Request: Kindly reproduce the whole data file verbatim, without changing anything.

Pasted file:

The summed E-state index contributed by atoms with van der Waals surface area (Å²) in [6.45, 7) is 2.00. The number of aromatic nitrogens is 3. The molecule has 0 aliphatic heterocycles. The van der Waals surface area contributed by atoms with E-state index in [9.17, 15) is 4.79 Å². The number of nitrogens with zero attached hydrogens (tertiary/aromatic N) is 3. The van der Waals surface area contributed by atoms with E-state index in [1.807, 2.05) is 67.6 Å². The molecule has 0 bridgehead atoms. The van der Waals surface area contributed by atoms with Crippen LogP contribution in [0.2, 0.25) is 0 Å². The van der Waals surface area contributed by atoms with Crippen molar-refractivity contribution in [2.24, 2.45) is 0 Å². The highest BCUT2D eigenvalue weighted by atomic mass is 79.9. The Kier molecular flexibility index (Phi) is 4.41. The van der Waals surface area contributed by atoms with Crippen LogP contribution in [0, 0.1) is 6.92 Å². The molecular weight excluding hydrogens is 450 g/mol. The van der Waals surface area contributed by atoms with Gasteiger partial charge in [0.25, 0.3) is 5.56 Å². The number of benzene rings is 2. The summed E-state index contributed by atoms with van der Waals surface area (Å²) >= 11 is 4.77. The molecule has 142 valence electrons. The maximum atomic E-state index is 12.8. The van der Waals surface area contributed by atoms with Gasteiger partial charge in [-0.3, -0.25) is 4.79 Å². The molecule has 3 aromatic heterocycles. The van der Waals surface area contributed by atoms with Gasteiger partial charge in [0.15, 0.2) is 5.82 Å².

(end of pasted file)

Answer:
The summed E-state index contributed by atoms with van der Waals surface area (Å²) in [6.45, 7) is 2.00. The number of aromatic nitrogens is 3. The molecule has 0 aliphatic heterocycles. The van der Waals surface area contributed by atoms with E-state index in [9.17, 15) is 4.79 Å². The number of nitrogens with zero attached hydrogens (tertiary/aromatic N) is 3. The van der Waals surface area contributed by atoms with E-state index in [1.807, 2.05) is 67.6 Å². The molecule has 0 bridgehead atoms. The van der Waals surface area contributed by atoms with Crippen LogP contribution in [0.2, 0.25) is 0 Å². The van der Waals surface area contributed by atoms with Crippen molar-refractivity contribution in [2.24, 2.45) is 0 Å². The highest BCUT2D eigenvalue weighted by atomic mass is 79.9. The Kier molecular flexibility index (Phi) is 4.41. The van der Waals surface area contributed by atoms with Crippen LogP contribution in [0, 0.1) is 6.92 Å². The molecular weight excluding hydrogens is 450 g/mol. The van der Waals surface area contributed by atoms with Gasteiger partial charge in [0.25, 0.3) is 5.56 Å². The number of benzene rings is 2. The summed E-state index contributed by atoms with van der Waals surface area (Å²) >= 11 is 4.77. The molecule has 142 valence electrons. The maximum atomic E-state index is 12.8. The van der Waals surface area contributed by atoms with Gasteiger partial charge in [-0.3, -0.25) is 4.79 Å². The molecule has 3 aromatic heterocycles. The van der Waals surface area contributed by atoms with Gasteiger partial charge in [0.15, 0.2) is 5.82 Å².